What Is the LIBOR Curve?

The LIBOR curve is the graphical representation of the interest rate term structure of various maturities of the London Interbank Offered Rate, commonly known as LIBOR. LIBOR is a short-term floating rate at which large banks with high credit ratings lend to each other. The LIBOR curve depicts the yield curve for short-term LIBOR rates of less than one year. The transition from LIBOR to other benchmarks, such as the secured overnight financing rate (SOFR), began in 2020.

Key Takeaways

  • The LIBOR curve depicts the yield curve for various short-term LIBOR maturities in graphical form.
  • The transition from LIBOR to other benchmarks, such as the secured overnight financing rate (SOFR), began in 2020.
  • These LIBOR rates range from overnight up to several months in maturity.
  • The LIBOR curve is looked at to see how lending rates in a variety of debt markets are expected to behave in the near- to mid-term.

Understanding the LIBOR Curve

LIBOR is one of the world's most widely used benchmark for short-term interest rates. It serves as a primary indicator for the average interest rate, at which contributing banks may obtain short-term loans in the London interbank market. The LIBOR curve plots rates against their corresponding maturities. The LIBOR curve typically plots its yield curve across seven different maturities—overnight (spot next (S/N)), one week, one month, two months, three months, six months, and 12 months.

A yield curve is a line that plots yields (interest rates) of bonds having equal credit quality but differing maturity dates. The slope of the yield curve gives an idea of future interest rate changes and economic activity. There are three main types of yield curve shapes: normal (upward sloping curve), inverted (downward sloping curve), and flat.

  1. Upward sloping: long-term yields are higher than short-term yields. This is considered to be the "normal" slope of the yield curve and signals that the economy is in an expansionary mode.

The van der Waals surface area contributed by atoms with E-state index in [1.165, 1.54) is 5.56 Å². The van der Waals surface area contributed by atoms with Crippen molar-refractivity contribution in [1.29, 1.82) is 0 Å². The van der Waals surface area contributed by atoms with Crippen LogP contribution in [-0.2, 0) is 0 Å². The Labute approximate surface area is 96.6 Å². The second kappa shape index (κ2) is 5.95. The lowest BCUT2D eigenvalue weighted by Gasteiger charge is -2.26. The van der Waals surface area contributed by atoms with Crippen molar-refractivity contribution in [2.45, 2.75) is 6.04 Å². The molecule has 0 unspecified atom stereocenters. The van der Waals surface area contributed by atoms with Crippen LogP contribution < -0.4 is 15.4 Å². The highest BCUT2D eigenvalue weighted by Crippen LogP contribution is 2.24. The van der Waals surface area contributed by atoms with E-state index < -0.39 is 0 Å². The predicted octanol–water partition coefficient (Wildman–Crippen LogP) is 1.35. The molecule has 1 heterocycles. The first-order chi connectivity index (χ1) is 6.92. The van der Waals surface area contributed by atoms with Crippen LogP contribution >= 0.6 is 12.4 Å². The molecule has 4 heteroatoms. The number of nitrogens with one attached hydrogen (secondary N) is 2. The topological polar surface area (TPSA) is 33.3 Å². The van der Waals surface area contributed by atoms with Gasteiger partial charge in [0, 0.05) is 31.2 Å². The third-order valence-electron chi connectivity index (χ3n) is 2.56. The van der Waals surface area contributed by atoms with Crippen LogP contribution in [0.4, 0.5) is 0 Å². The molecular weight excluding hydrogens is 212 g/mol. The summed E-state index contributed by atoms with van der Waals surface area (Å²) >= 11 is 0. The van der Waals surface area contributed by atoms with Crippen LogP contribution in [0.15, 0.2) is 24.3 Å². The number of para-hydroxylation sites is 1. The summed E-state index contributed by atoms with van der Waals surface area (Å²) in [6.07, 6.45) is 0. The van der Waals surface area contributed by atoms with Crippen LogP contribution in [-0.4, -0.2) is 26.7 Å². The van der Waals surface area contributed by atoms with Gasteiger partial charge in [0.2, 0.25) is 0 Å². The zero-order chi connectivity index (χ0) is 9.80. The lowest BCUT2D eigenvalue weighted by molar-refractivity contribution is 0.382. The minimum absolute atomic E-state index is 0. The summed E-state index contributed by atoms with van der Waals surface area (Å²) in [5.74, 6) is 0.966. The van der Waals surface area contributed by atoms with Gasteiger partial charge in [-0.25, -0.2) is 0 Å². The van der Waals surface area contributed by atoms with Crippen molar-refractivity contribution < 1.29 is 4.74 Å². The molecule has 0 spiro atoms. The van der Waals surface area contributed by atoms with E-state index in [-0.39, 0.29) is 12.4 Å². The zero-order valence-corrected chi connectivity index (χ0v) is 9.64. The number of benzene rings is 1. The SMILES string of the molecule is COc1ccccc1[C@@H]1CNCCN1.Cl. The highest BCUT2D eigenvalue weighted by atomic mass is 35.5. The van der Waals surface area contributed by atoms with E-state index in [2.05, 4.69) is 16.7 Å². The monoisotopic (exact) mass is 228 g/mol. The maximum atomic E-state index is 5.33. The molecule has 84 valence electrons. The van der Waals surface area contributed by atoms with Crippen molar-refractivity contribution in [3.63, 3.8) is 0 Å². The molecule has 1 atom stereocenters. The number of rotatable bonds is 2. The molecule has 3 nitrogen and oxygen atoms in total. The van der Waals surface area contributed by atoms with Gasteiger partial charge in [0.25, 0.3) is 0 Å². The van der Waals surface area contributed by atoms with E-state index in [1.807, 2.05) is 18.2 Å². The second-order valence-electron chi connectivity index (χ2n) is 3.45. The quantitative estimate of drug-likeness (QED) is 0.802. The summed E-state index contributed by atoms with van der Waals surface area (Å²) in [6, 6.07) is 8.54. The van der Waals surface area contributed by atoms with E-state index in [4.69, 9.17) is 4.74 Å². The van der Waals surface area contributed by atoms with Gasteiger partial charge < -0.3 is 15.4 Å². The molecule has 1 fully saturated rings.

2. Downward sloping: short-term yields are higher than long-term yields. Dubbed as an "inverted" yield curve and signifies that the economy is in, or about to enter, a recessive period.
  3. Flat: very little variation between short- and long-term yields. Signals that the market is unsure about the future direction of the economy.

Although not theoretically risk-free, LIBOR is considered a good proxy against which to measure the risk/return tradeoff for other short-term floating rate instruments. The LIBOR curve can be predictive of longer-term interest rates and is especially important in the pricing of interest rate swaps.

Criticism of the LIBOR Curve

Abuse of the LIBOR system for personal gain was uncovered in the wake of the financial crisis that began in 2008. Massive dislocations in global banking enabled individuals working at contributor banks to manipulate LIBOR rates. In 2013, the Financial Conduct Authority (FCA) of the U.K. took over the regulation of LIBOR. As of December 2020, plans were in place to phase out the LIBOR system by 2023 and replace it with other benchmarks, such as the Sterling Overnight Index Average (SONIA).